The more advanced SC-40 Atmospheric Bomber uses an electromagnetic pulse engine powered by an array of four nuclear batteries. Unlike a scramjet engine, electromagnetic pulse propulsion is not limited to operation in the atmosphere and can continue working even at low velocities. The two extra nuclear batteries give SC-40s the ability to reach an atmospheric velocity of 22,000 kph for a period of up to five days. While this technically allows it to achieve interplanetary travel, the year long trip makes this nearly as unfeasible as with the SC-26. Both bomber classes are outfitted with deflector shield and radar technologies similar to their fighter brethren.

The armament of an SC-40 classifies it as the heaviest and most destructive bomber in the world. Within its bowels are 40 satellite-guided MIRVs, each containing 40 entry-rockets to blanket an area of one sq km. Everything within this area, short of fortified targets, will be uncompromisingly destroyed. Attached to the bomber's wings are 20 thermobaric bunker busters (2 kt yield each). These are laser-guided and intended to take out more heavily-armored targets. The last of its weapons are machine guns similar to those of the A-138, firing anti-tank explosives, built into the wings. A single SC-40 can basically devastate a 40 sq km area, rendering it completely devoid of life, without a radioactive by-product. In a classic case of psychological warfare, SC-40 pilots take advantage of a deafening sound that the craft makes when decelerating (and accelerating) to immediately broadcast its presence to the enemy. The sound is audible for km around and, since the last World War, has become widely considered as one of the most frightening noises for a modern soldier to hear.

Modern Aircraft

Although the Romans lead the field of aircraft research, other states still have their own unique designs to contribute. The standard for Japanese jets is a pulse detonation engine that allows for their planes to easily reach speeds between Mach 2 and Mach 5, the Jet Type 12 Fighter has been known to reach speeds of nearly 6000 kph, and has a maximum range of 27,000 km. It is armed with an internally mounted electromagnetic machine gun (coil gun) that can unload its 12,000 rounds in only three minutes (4000 rounds per minute). On its wings can be any assortment of missiles, usually two heavy missiles on each wingtip and between 2-5 more per wing. Though the heavy missiles are almost always 100 ton yield bunker busters, the others can be anything from Kawasaki H-9 AA rockets, to the Kamikaze K-30 anti-tank missiles. In general though, the Type 12 fighter is an all-purpose plane that is able to hold its own against most enemy threats.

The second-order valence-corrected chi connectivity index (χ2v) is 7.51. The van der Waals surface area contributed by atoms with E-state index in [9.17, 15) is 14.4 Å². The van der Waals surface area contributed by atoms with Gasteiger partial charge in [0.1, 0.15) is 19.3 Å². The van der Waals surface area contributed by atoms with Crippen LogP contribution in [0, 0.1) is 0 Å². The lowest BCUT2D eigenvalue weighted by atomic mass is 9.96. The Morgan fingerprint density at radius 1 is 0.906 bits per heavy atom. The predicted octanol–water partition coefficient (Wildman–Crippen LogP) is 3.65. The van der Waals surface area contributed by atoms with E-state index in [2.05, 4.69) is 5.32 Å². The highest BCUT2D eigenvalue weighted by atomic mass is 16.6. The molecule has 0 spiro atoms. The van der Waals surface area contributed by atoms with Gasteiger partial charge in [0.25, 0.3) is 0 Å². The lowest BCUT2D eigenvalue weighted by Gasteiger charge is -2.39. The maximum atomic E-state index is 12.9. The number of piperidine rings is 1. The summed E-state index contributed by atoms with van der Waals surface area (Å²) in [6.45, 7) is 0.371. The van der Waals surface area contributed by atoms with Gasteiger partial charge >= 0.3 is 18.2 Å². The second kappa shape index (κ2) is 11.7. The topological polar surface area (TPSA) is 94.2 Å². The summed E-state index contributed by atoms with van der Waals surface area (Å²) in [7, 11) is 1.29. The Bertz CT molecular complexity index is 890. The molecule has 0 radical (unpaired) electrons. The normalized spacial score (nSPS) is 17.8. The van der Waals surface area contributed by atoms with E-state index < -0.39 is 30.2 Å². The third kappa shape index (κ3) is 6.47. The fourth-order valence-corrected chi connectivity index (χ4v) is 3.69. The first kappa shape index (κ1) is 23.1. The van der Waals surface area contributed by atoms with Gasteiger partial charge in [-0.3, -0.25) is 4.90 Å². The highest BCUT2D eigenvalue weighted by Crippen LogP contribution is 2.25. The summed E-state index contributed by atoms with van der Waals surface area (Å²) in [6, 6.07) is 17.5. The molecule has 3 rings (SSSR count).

The Maya have developed their own jets that are equally as impressive as those of the Japanese. The Guku-40 is an all-purpose aircraft powered by a similar engine to the Japanese Type 12 fighter. The only difference is that a special type of fuel, standard to all Maya aircraft, allows it travel 1.5 times as far on a smaller tank. The craft is outfitted for an anti-air role. Standard weaponry on the Guku is four electromagnetic machine gun (coil guns) housing 4000 rounds each which can be unloaded at 2000 rounds per minute. However, unlike the Japanese, the Maya have added a Roman computer system which auto-targets for all four guns, giving them far greater accuracy in dogfights. Furthermore, they have four AA missiles which fly ahead of an enemy plane or formation before detonating a flak burst. Thie blast destroys any planes within 100 meters.

Maya bombers operate under the principle that they will be immune to enemy fire, something achieved through high altitude operation to evade AA guns, point-defense turrets to stop AA missiles and escorts by the swift Guku craft to defend from other planes. The Maya's number of aircraft and level of technology make this is a very effective tactic. Hq-4000 "Huraqan" Bombers are the latest example of this class of plane. They utilize large fans to levitate their mass at a brisk hover over the battlefield, allowing them to circle an area and bombard it with its weaponry. All Huraqan are outfitted with a central 200 mm shell artillery spiece with 600 diamond tipped shells that can cut through the heaviest of vehicle armor as well as virtually any above ground defenses. For those defenses against which it is ineffective, like deep-underground bunkers, the Huraqan has 80 bunker busters with a yield of 3 Ktons each. Though it lacks the utter devastation and speed of an SC-40, it is just as practical in most situations.

One of the most interesting modern fighters in the Maya arsenal is the Tabai Stealth Fighter. The armament is standard, with the addition of a silenced rifle on its belly that can discreetly take out targets one at a time, but the plane itself is unique for its covering of electromagnetic metamaterial plates. When active, these "reflective plates" divert electromagnetic radiation in the 310 to 97,426 nm range around the vessel. This renders it undetectable in the visible and high-energy infrared spectra. A second layer of metamaterial diverts radio waves around the craft so that it is undetectable by radar. The Tabai becomes like a stone in a river, where the water passes around it and anyone downstream is none the wiser.

Modern Armor

Modern armor denotes a heavily-armored assault vehicle propelled across the battlefield over ground. Unlike mechanized infantry vehicles like APCs, modern armor does not deploy troops but is directly armed with a primary means of destroying the enemy. In this sense, modern armor emerged 1242 years ago in an invention of the brilliant engineer Archaedavincus Acutula. His infamous Testudos Invictos were mobile siege engines driven by manpower with the defensive capabilities of a small fortress - the pinnacle siege weapon on the battlefield.